FDR's preternatural calm and coolness in the face of the assassination attempt buoyed the nation and sent a powerful message that the American people had chosen the right man with the right temperament to deal with a crisis. "The president-elect feeling that the bullets were intended for him," the New York Times reported, "straightened up, set his jaw and set unflinching with the calm courage in the face of danger which would be expected of one of his family." Raymond Moley, a Columbia University political science professor recruited as a Roosevelt adviser, remarked that he had never seen anything "more magnificent" than FDR's calm that evening.
But the assassination attempt against Roosevelt also raises a fascinating aspect of leadership and presidential greatness: the question of indispensability. French president Charles de Gaulle reportedly once observed that the cemeteries of France were filled with indispensable people. Most people, even those with the highest-ranking cabinet jobs, are probably replaceable, though they hardly look at themselves that way. The same might even be said about some of our presidents, especially a few of our nineteenth-century ones who came and went without leaving much of a legacy behind.
The argument is a familiar one. How important are individuals in the broader current of history? How much do they matter in comparison with the broader forces that shape their times? Had Adolf Hitler never been born, would someone like him have emerged to lead Germany in a similar direction? Had Al Gore been elected president in 2000 instead of George W. Bush, would America have gone to war in Iraq? Some people really do make a difference, a big difference. There may well be moments in history in which certain individuals were so essential to the course of events that to take them out of the story would change it dramatically. De Gaulle would certainly have considered himself one such person (and he probably would have been right).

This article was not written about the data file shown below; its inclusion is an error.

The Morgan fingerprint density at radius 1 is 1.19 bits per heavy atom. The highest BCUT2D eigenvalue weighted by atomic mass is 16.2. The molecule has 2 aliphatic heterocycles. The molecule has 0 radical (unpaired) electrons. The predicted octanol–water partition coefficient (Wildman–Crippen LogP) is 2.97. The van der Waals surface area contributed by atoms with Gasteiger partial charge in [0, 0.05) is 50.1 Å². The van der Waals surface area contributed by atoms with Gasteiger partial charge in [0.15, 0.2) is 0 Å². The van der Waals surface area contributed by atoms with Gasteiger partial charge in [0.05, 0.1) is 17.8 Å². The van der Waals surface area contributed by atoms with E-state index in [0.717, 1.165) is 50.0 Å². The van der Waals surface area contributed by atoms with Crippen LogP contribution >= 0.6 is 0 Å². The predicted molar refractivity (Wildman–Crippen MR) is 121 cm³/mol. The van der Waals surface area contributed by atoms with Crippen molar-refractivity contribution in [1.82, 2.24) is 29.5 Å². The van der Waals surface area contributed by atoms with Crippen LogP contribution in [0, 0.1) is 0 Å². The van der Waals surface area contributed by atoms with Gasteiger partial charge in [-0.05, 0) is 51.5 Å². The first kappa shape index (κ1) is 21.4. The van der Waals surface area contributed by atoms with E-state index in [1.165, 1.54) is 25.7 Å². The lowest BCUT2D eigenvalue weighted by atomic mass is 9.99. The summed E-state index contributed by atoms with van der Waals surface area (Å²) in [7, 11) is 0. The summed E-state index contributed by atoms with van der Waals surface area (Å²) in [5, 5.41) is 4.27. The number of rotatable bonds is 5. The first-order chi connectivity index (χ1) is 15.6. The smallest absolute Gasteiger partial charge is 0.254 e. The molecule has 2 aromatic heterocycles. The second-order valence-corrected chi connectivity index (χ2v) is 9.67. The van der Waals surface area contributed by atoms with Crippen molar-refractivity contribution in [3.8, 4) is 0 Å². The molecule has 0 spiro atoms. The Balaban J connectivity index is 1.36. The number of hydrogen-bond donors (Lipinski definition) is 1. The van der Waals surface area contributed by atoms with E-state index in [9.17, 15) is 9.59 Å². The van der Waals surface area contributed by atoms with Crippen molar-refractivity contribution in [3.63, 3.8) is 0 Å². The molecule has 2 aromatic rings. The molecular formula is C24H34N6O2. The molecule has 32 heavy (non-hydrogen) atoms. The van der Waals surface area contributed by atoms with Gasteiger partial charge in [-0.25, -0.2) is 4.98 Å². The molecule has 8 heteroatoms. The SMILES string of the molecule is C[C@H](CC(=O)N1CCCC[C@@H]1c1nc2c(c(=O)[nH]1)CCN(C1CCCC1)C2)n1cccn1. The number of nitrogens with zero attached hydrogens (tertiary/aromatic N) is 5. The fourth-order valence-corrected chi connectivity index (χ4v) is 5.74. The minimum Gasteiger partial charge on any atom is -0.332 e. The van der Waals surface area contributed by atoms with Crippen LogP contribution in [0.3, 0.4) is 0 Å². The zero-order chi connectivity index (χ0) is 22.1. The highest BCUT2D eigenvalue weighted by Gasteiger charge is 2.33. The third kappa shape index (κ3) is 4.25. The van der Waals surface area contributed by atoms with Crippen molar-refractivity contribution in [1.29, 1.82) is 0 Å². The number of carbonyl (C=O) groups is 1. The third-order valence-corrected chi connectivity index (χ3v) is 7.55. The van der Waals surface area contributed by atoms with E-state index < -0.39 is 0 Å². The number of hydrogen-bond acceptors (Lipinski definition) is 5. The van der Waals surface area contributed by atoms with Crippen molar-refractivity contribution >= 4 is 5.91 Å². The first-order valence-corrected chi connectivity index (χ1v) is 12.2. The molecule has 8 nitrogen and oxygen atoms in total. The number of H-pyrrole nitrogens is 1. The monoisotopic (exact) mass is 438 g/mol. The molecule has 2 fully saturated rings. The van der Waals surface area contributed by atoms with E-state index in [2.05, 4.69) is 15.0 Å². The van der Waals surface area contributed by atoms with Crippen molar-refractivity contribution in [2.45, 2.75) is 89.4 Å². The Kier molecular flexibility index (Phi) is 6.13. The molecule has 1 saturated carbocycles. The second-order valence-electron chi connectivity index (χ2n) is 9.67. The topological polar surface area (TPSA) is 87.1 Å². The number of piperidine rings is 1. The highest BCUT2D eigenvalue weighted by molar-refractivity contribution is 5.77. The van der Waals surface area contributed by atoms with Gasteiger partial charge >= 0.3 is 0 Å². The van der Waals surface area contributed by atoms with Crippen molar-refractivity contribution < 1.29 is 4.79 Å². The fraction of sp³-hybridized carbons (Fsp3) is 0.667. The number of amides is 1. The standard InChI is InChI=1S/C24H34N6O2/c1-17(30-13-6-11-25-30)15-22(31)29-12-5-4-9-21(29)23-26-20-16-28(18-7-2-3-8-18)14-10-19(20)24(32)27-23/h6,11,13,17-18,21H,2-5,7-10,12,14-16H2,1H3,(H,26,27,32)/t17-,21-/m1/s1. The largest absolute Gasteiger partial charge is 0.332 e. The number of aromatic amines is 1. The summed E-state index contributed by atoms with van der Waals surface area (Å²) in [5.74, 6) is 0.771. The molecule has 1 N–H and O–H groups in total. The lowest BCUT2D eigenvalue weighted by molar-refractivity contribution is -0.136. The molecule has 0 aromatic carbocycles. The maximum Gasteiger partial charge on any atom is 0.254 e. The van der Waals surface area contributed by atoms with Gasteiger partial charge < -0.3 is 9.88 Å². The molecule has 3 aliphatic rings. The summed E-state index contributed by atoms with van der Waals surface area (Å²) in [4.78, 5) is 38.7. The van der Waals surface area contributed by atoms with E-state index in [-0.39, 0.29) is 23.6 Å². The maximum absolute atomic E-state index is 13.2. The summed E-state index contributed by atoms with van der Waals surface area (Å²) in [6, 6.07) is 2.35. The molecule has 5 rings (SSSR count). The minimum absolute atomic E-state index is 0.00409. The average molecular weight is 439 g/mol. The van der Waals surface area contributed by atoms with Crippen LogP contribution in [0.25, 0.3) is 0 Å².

Had Zangara's bullets killed or seriously wounded Roosevelt instead of Cermak and the others that evening in Miami, the arc of America's story might have changed profoundly. The Texan John Nance Garner ("Cactus Jack"), the vice president — elect, would have gone to the White House. Although Roosevelt's Depression-era economic policies were not nearly as effective as his supporters claimed in getting America out of its economic straits, would Garner have had the political skills, the reassuring and buoyant personality, the capacity to attract the right advisers, and the confidence to lead and calm the public during those dark days? Back then, it was very much a confidence game in the best sense of the phrase. And FDR was the master. Would any of FDR's Democratic challengers or Republican opponents in 1936 or 1940 have been able to prepare America for war, let alone provide his skilled and decisive wartime leadership?
And if the answer is no, then what is true for FDR — or any later American president in the twentieth century governing an established, stable country more than a century and a half old — is doubly true for earlier presidents presiding over a much more precarious enterprise. In June 1789, three months after his inauguration, Washington almost died from what was most likely anthrax. Was there another of his contemporaries with the authority, prestige, and sense of judgment to lead a young republic through perilous times? What if Stephen Douglas, who seemed prepared to reconcile with the South over slavery, had been elected president instead of Lincoln in 1860? Would the Civil War have been averted through yet another compromise (like those in 1820 and 1850), and slavery preserved? Would Lincoln's notion of the scorpion's sting — by which slavery, contained in the South and unable to expand westward, would have destroyed itself — have come to pass? And how long would this have taken? As it is, it took more than a century after Emancipation to pass historic civil rights legislation, and even then, racial equality remained elusive. And it remains so even today.
The imponderable what ifs of history go on and on. And we will never know the answers. In his Pensées, Blaise Pascal whimsically posed the philosophical problem that if Cleopatra's nose had been shorter everything in the world would have been different. There is no rewind button on history; counterfactuals are, at best, a guessing game. And leaders can certainly emerge unexpectedly from the most unlikely of quarters.
Still, I suspect that without a Washington, Lincoln, or FDR, especially in the early years, the American story would have changed, and much for the worse. History is not guided or directed by some prearranged master plan. It is a dynamic and pretty chaotic process driven by the interplay between human agency and circumstance that shapes events as they unfold.